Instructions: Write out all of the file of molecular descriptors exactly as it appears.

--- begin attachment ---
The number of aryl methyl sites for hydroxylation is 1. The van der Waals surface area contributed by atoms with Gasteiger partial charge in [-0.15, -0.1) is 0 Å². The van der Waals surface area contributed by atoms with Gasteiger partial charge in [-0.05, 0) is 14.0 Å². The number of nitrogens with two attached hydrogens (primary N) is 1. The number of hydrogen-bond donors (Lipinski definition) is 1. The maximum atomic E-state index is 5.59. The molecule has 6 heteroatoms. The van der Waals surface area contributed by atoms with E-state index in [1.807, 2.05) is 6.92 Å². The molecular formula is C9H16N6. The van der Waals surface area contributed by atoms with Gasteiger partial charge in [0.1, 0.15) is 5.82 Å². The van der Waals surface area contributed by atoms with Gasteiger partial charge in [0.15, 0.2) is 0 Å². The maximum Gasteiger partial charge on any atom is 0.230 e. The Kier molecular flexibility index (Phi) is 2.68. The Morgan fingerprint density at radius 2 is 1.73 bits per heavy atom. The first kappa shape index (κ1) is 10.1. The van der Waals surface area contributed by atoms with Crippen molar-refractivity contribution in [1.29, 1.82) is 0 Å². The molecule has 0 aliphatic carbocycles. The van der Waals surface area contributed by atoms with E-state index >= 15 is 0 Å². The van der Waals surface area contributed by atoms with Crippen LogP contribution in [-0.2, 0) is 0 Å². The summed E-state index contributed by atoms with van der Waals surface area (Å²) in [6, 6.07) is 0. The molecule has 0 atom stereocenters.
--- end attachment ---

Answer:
The number of aryl methyl sites for hydroxylation is 1. The van der Waals surface area contributed by atoms with Gasteiger partial charge in [-0.15, -0.1) is 0 Å². The van der Waals surface area contributed by atoms with Gasteiger partial charge in [-0.05, 0) is 14.0 Å². The number of nitrogens with two attached hydrogens (primary N) is 1. The number of hydrogen-bond donors (Lipinski definition) is 1. The maximum atomic E-state index is 5.59. The molecule has 6 heteroatoms. The van der Waals surface area contributed by atoms with E-state index in [1.807, 2.05) is 6.92 Å². The molecular formula is C9H16N6. The van der Waals surface area contributed by atoms with Gasteiger partial charge in [0.1, 0.15) is 5.82 Å². The van der Waals surface area contributed by atoms with Gasteiger partial charge in [0.15, 0.2) is 0 Å². The maximum Gasteiger partial charge on any atom is 0.230 e. The Kier molecular flexibility index (Phi) is 2.68. The Morgan fingerprint density at radius 2 is 1.73 bits per heavy atom. The first kappa shape index (κ1) is 10.1. The van der Waals surface area contributed by atoms with Crippen molar-refractivity contribution in [1.29, 1.82) is 0 Å². The molecule has 0 aliphatic carbocycles. The van der Waals surface area contributed by atoms with E-state index >= 15 is 0 Å². The van der Waals surface area contributed by atoms with Crippen LogP contribution in [-0.2, 0) is 0 Å². The summed E-state index contributed by atoms with van der Waals surface area (Å²) in [6, 6.07) is 0. The molecule has 0 atom stereocenters.